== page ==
Prepayment Penalty (see also Early Repayment Charge)

A lender's charge to the borrower for paying off the loan before the end of the term


A non-binding process of determining how much money a prospective homebuyer will be eligible to borrow prior to application for a loan. Information submitted during pre-qualification is subject to verification at application.


The principal is the capital.
Put another way, in the context of homebuying, it"s the amount of the loan which you have borrowed, not including the interest which is calculated and paid on it.

Rate and Term Refinance

A home loan for a lower interest rate in an amount that does not exceed closing costs and the original mortgage's outstanding principal. This transaction is not intended to put cash in the hand of the borrower. Instead, the new balance is calculated to cover the balance due on the current loan and any costs associated with obtaining the new mortgage.


Obtaining a new mortgage loan on a property already owned often to replace existing loans on the property.

Repayment Mortgage (see also Capital & Interest Mortgage)

A mortgage where the capital is repaid gradually over the term of the mortgage. Each Monthly payment is made up of interest due on the outstanding debt (the cost of "servicing" the loan), and an additional sum applied to reducing the capital balance. In the early years most of each month"s payment is comprised of interest. In later years, more capital is repaid with the result that the balance outstanding reduces.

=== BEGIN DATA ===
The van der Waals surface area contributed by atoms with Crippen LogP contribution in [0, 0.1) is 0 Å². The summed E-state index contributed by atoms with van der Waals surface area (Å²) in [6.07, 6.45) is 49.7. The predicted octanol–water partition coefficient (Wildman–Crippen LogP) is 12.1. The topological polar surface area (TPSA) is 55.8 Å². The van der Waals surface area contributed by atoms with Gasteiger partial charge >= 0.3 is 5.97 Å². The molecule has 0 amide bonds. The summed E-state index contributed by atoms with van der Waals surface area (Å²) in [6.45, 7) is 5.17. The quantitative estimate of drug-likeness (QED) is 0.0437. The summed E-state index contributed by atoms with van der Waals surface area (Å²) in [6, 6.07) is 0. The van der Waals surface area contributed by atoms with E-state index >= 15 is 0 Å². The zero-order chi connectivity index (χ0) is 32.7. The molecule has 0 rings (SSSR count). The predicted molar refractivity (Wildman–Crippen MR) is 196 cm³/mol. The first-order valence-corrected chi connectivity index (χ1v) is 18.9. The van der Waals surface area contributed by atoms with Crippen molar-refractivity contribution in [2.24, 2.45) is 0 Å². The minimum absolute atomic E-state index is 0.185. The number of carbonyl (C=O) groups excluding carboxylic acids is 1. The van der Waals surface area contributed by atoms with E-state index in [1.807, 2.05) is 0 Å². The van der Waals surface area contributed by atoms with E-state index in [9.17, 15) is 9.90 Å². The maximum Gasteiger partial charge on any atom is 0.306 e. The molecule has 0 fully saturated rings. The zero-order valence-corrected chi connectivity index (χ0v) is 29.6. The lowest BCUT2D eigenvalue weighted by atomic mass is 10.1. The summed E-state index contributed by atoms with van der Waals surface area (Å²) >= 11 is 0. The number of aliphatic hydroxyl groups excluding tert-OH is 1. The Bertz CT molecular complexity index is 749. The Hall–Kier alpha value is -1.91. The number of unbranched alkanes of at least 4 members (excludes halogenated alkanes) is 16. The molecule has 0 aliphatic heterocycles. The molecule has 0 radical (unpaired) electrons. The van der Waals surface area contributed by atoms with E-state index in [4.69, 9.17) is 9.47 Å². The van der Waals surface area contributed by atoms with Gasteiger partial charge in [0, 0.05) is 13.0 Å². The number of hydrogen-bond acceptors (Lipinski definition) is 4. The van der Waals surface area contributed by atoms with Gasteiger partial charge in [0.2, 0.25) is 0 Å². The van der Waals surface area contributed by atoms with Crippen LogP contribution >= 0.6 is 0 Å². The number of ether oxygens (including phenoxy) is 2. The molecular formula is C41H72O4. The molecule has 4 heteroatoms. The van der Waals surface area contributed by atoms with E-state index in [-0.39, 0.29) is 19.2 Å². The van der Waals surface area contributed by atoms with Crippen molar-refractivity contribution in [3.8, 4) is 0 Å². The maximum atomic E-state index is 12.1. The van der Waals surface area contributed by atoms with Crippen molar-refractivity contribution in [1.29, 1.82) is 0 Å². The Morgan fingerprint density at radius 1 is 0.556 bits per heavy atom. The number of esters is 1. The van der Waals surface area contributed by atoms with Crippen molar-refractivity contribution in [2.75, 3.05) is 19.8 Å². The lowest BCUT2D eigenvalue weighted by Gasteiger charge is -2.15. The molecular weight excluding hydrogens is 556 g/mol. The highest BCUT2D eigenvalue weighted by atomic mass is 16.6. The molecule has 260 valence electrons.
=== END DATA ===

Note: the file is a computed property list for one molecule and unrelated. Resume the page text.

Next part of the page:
The period of time within which a loan must be paid off.


A licensed professional with knowledge of real estate markets who compiles a written estimate of a property’s current market value.


In mortgage lending, the process of determining the risks involved in a particular loan and establishing suitable terms and conditions for a mortgage.

Variable Rate

Interest rate that changes periodically in relation to a specific index.


This is a quick survey of a property by a surveyor - the purpose is to assess the value of the property for the benefit of the lender. Typically, the surveyor will look around the property in the most general sense and then go off and talk to local estate agents about property values prevailing in the area.

Valuation Fee

Normally charged by the lender to carry out a basic inspection of the property. The resulting valuation report is solely for the lender's benefit and is used to assess mortgage suitability.